Cheryl Burke & Matthew Lawrence’s Divorce

Cheryl Burke, best known for her work as a dancer, model, and television host, is getting divorced from her husband of three years, Matthew Lawrence. They initially called it quits in Jan 2022 and Burke filed for divorce a month later because of irreconcilable differences. Before officially splitting, the couple did attend therapy to try and address their issues, which Burke does not regret.

Recently, Burke’s attorney filed a motion requesting that the divorce proceedings go to trial, and it is believed that both parties’ legal teams signed off on the request. By filing the request early, people believe that Burke would like to speed up the process and ensure the case concludes in a timely fashion. While the couple does have a prenuptial agreement that Lawrence requested be upheld, it seems that Burke would like to fight for different terms.

Divorce Mediation vs. Litigation

Divorce litigation (or contested divorces) refers to divorce proceedings that are resolved in court with the help of a judge; if a couple cannot agree on how to resolve an issue, such as child support, alimony, asset/debt division, or child custody, they typically opt to litigate. Divorce mediation, on the other hand, is an alternative dispute resolution (ADR) method that involves a couple settling their issues themselves with the help of a neutral third party, a mediator.

Couples who cannot agree may opt to utilize mediation if they would like more autonomy concerning their divorce settlement. While litigation leaves decisions to the court/judge, the couple is the “master of their fate” (so to speak) with mediation. Other differences between the two processes include:

  • Mediation offers more privacy than litigation. Unless otherwise ordered by the court, Pennsylvania divorce records are public information, and anyone can gain access to the details of your divorce if you litigate. However, your mediation records are not public. If either party wishes for certain details to remain private (i.e. history of substance abuse, an affair, etc.).
  • Mediation is often less expensive than litigation. If you are litigating, your divorce is contested, and contested divorces are typically more expensive than uncontested divorces. With mediation, you can file uncontested once you and your partner reach an agreement, and while you will have to cover the court costs and the cost of the mediator, you will likely still spend less than you would if you pursued litigation.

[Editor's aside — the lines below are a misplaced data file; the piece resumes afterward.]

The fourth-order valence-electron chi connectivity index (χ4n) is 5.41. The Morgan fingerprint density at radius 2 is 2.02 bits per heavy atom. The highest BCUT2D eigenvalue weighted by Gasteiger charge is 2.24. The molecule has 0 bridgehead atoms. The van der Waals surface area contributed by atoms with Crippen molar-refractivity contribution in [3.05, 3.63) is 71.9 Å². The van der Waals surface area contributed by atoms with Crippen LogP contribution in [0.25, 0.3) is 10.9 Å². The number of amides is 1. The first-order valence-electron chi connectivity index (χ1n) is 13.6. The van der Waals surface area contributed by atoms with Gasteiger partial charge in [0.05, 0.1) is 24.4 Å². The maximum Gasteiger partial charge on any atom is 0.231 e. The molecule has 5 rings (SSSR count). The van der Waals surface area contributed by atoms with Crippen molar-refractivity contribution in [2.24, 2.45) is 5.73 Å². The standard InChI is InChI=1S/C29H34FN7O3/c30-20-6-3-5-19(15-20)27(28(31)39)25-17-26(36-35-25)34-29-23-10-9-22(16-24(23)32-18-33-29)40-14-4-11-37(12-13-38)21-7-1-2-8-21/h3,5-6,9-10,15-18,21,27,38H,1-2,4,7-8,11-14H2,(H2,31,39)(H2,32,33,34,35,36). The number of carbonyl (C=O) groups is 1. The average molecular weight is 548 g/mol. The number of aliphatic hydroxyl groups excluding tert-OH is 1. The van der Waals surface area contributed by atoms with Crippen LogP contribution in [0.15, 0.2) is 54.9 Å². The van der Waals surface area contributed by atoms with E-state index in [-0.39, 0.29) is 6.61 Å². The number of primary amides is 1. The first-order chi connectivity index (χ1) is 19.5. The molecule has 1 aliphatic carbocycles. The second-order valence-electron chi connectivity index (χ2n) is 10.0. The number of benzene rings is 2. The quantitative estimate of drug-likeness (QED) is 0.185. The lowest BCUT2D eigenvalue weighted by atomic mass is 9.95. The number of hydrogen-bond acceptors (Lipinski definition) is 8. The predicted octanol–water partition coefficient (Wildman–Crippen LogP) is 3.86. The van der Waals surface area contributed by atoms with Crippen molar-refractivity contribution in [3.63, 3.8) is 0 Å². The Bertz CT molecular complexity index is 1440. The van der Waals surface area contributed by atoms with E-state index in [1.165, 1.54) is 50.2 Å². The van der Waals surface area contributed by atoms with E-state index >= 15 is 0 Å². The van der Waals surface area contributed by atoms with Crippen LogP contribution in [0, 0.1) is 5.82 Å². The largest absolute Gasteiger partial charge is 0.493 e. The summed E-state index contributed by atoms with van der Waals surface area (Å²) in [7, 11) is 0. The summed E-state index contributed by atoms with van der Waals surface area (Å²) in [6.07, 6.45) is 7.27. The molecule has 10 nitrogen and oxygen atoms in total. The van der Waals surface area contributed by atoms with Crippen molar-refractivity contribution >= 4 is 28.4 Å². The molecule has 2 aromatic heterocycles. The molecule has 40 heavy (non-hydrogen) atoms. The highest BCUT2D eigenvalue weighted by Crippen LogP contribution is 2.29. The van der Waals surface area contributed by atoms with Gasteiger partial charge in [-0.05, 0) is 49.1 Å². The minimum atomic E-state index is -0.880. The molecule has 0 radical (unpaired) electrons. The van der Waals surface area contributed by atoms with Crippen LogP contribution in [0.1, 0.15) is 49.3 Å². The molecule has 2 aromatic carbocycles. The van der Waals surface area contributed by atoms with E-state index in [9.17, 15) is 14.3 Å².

• Mediation requires both parties to be willing to work together and/or compromise. While mediation does give you more autonomy, it can be difficult, in some cases, to work with your partner even with the help of a mediator. If you and your spouse have a complicated relationship or either party is violent/narcissistic, mediation likely isn’t your best option.
  • Mediation takes less time than litigation. In most cases, mediation takes less time than a litigated divorce. For instance, Burke’s attorney realizes that it takes time to get court hearings scheduled, which is why they filed their request so early. While you may think that having to iron out the details with your soon-to-be ex-partner would take an indeterminately long time, waiting for court hearings to be scheduled, court procedures to be followed, and the legalities to be handled can take even more time.

Which Is Right for You?

Whether divorce mediation or a trial (i.e. litigation) is best for you depends on your relationship with the other party, each party’s willingness to negotiate, your budget for the divorce, and other case specifics. For instance, litigation may be your best option if your spouse is abusive, an unfit parent, keeps trying to delay the process, or pressured you at any point to accept unfavorable teams. Mediation may be the best option if you want the process to be amicable because you and the other party plan to be co-parents. If you are considering filing for divorce, you should consult with an attorney to discuss your options and get help in making the decision on whether to litigate or mediate.

Do Prenups Always Hold Up in Court?

Prenups can be thrown out or voided if they are not executed correctly or are deemed unenforceable for some reason. Common reasons a prenup is considered unenforceable:

  • Either party was coerced or forced to sign the agreement.
  • The agreement is verbal or informal rather than a legally binding written agreement.
  • Either party did not receive a complete and accurate disclosure of the other party’s assets and liabilities as well as other details of the agreement.
  • Either party was denied access to their own legal counsel before signing.
  • The terms of the prenup are unconscionable (at the time enforced or entered).

An Inexpensive Divorce Option

You can file an uncontested, no-fault divorce at Cairns Law Offices for only $219 using our Divorce Wizard. The court costs and legal fees are included in the price, and we even offer payment plans with which you can get the filing process started for as little as $29.

Getting divorced doesn’t have to be expensive or complicated. Contact our firm to learn more about our service or no-fault divorces in Pennsylvania by calling (888) 863-9115 today.

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